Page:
Home Care Agencies differ from registries in that agencies directly employ the care workers. This can free the family from bookkeeping and tax responsibilities and generally makes life easier for the family. Agencies handle all of the paperwork involving payroll and related taxes. The agency will find the workers, screen them, and monitor their work. If an agency offers a full range of services, the care may be better coordinated and more comprehensive. An individual care worker’s sudden unavailability can be better managed, since the agency can fill the gap.
In Pennsylvania, home care registries and agencies are both licensed by the Pennsylvania Department of Health and are subject to regulations.
Although the names are confusingly similar, Home Health Care Agencies (also known merely as “Home Health Agencies”) are different from home care registries and home care agencies. A Home health agency can deliver skilled care like nursing, physical therapy, and occupational and speech therapy, along with unskilled assistance. Importantly, Medicare, Medicaid, and your private insurance plans may pay for services that are provided by a licensed home health agency. Payment will depend on whether the care is medically necessary and you meet qualification criteria. You may opt to pay out-of-pocket for services that are not covered by other sources.
The Pennsylvania Department of Health website has a complete listing of licensed home care registries, home care agencies and home health agencies in each county: http://app2.health.state.pa.us/commonpoc/content/publiccommonpoc/normalSearch.asp
Your local Area Agency on Aging (AAA) may also be able to help the family locate and retain the services of paid caregivers. Find a list of Pennsylvania AAAs here.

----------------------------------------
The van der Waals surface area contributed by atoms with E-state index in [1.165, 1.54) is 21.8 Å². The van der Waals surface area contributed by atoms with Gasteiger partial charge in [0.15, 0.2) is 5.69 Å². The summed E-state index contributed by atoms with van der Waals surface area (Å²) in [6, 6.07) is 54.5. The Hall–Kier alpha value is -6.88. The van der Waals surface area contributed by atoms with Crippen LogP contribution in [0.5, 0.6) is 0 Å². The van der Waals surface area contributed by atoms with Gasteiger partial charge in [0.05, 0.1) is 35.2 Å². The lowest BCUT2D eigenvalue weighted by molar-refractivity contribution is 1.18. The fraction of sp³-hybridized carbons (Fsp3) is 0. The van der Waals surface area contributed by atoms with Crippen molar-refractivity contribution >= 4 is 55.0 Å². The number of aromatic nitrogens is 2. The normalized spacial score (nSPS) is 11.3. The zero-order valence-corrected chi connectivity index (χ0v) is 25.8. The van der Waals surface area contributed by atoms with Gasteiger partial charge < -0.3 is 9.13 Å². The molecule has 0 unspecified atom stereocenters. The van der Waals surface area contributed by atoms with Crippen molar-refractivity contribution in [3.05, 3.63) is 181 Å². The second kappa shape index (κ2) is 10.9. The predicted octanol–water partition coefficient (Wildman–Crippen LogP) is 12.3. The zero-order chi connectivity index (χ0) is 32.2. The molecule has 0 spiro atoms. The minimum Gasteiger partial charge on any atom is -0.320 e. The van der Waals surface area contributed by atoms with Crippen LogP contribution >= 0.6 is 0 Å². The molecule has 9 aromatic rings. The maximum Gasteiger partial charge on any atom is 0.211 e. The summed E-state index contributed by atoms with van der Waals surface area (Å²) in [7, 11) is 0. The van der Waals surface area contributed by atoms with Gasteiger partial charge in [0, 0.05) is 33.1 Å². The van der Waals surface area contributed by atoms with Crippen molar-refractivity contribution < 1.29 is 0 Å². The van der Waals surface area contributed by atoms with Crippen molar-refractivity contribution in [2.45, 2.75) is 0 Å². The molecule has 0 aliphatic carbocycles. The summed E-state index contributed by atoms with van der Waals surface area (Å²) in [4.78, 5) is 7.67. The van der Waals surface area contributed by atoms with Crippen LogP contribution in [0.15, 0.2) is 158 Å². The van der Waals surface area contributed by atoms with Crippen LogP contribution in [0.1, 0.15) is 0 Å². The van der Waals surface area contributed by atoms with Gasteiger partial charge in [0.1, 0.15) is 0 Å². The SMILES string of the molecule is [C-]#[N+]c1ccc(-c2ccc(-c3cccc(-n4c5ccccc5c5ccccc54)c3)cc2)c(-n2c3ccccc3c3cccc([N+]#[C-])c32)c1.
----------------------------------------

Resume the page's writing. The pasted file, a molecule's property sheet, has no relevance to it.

Paying for Care
Seniors needing home care assistance can use private funds to pay for the care. Some commercial insurance policies may help with the cost of care. Some specialized “long term care insurance” policies specifically designed to pay for long term care may cover some home care costs. But few seniors currently own this type of policy.
Reverse mortgages may also provide a funding source for private payment of home care. A "reverse" mortgage is a loan against your home that you do not have to pay back for as long as you live there.
There are many publicly funded programs that may also help families pay for needed care.
Medicare – This program has some home health care coverage which can be of importance to seniors who require skilled care at home. Home health agencies are very familiar with Medicare and can help the senior qualify for any available benefits. The recipient must be homebound and require skilled care which is ordered by a physician. The official U.S. government booklet about Medicare home health care benefits for people with Original Medicare is available here.
Medicaid – Medicaid is an increasingly important source of payment for home care for seniors. In addition to the services provided under regular Medicaid, Pennsylvania’s Aging Waiver program can provide home care to individuals over age 60 who would otherwise require institutional care in a nursing facility. For those who qualify, there are no co-payments. Your AAA will have information available about the Aging Waiver and an elder law attorney may be able to help seniors qualify for Medicaid Aging Waiver benefits.
Veteran’s Benefits – Unfortunately, these benefits are often overlooked. Older veterans (and the spouses of deceased veterans) may qualify for VA pension benefits even though they don’t have a service connected disability. Benefits are increased if the veteran is homebound or in need of the aid and attendance of another person.
Office of Aging – several additional programs like Pennsylvania’s Caregiver Support program are operated through your local AAA.
A combination of unpaid family care supplemented by privately or publicly paid services can allow a frail senior to remain in the home for as long as possible. Publicly funded programs often have financial qualification limitations. A knowledgeable elder law attorney can often help the senior find out about programs and meet qualification requirements.